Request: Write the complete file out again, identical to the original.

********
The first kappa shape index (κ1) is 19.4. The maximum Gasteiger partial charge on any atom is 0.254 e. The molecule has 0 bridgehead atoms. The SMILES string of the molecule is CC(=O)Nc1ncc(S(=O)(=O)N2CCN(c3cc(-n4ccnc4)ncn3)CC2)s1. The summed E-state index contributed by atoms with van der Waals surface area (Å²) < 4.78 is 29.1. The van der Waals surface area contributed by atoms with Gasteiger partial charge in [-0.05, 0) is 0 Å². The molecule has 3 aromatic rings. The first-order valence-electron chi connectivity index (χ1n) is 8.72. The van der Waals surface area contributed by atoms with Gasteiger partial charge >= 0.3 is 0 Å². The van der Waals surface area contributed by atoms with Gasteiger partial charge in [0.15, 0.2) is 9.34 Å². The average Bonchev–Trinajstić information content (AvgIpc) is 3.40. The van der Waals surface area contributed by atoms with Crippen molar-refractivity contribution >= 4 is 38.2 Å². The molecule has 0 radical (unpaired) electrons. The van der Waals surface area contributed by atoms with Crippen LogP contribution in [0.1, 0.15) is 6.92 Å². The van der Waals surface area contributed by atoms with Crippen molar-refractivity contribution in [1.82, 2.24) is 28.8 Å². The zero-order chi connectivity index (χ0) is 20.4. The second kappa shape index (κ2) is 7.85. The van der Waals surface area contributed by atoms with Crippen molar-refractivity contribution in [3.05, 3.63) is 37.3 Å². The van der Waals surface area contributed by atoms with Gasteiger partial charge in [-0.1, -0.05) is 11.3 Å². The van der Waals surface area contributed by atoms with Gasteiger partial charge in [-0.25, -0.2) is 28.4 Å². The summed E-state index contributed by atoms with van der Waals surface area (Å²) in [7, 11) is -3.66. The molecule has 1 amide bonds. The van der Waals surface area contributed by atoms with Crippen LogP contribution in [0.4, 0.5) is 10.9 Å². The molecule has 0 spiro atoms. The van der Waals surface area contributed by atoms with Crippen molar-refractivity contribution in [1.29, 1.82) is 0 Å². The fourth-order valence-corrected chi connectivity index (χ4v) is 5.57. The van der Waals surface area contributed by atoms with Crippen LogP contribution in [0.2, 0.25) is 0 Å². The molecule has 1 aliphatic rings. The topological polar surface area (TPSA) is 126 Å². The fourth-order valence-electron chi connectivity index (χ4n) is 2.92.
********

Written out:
The first kappa shape index (κ1) is 19.4. The maximum Gasteiger partial charge on any atom is 0.254 e. The molecule has 0 bridgehead atoms. The SMILES string of the molecule is CC(=O)Nc1ncc(S(=O)(=O)N2CCN(c3cc(-n4ccnc4)ncn3)CC2)s1. The summed E-state index contributed by atoms with van der Waals surface area (Å²) < 4.78 is 29.1. The van der Waals surface area contributed by atoms with Gasteiger partial charge in [-0.05, 0) is 0 Å². The molecule has 3 aromatic rings. The first-order valence-electron chi connectivity index (χ1n) is 8.72. The van der Waals surface area contributed by atoms with Gasteiger partial charge >= 0.3 is 0 Å². The van der Waals surface area contributed by atoms with Gasteiger partial charge in [0.15, 0.2) is 9.34 Å². The average Bonchev–Trinajstić information content (AvgIpc) is 3.40. The van der Waals surface area contributed by atoms with Crippen molar-refractivity contribution >= 4 is 38.2 Å². The molecule has 0 radical (unpaired) electrons. The van der Waals surface area contributed by atoms with Crippen LogP contribution in [0.1, 0.15) is 6.92 Å². The van der Waals surface area contributed by atoms with Crippen molar-refractivity contribution in [1.82, 2.24) is 28.8 Å². The zero-order chi connectivity index (χ0) is 20.4. The second kappa shape index (κ2) is 7.85. The van der Waals surface area contributed by atoms with Crippen molar-refractivity contribution in [3.05, 3.63) is 37.3 Å². The van der Waals surface area contributed by atoms with Gasteiger partial charge in [-0.1, -0.05) is 11.3 Å². The van der Waals surface area contributed by atoms with Gasteiger partial charge in [-0.25, -0.2) is 28.4 Å². The summed E-state index contributed by atoms with van der Waals surface area (Å²) in [7, 11) is -3.66. The molecule has 1 amide bonds. The van der Waals surface area contributed by atoms with Crippen LogP contribution in [0.4, 0.5) is 10.9 Å². The molecule has 0 spiro atoms. The van der Waals surface area contributed by atoms with Crippen molar-refractivity contribution in [1.29, 1.82) is 0 Å². The fourth-order valence-corrected chi connectivity index (χ4v) is 5.57. The van der Waals surface area contributed by atoms with Crippen LogP contribution in [0.2, 0.25) is 0 Å². The molecule has 1 aliphatic rings. The topological polar surface area (TPSA) is 126 Å². The fourth-order valence-electron chi connectivity index (χ4n) is 2.92.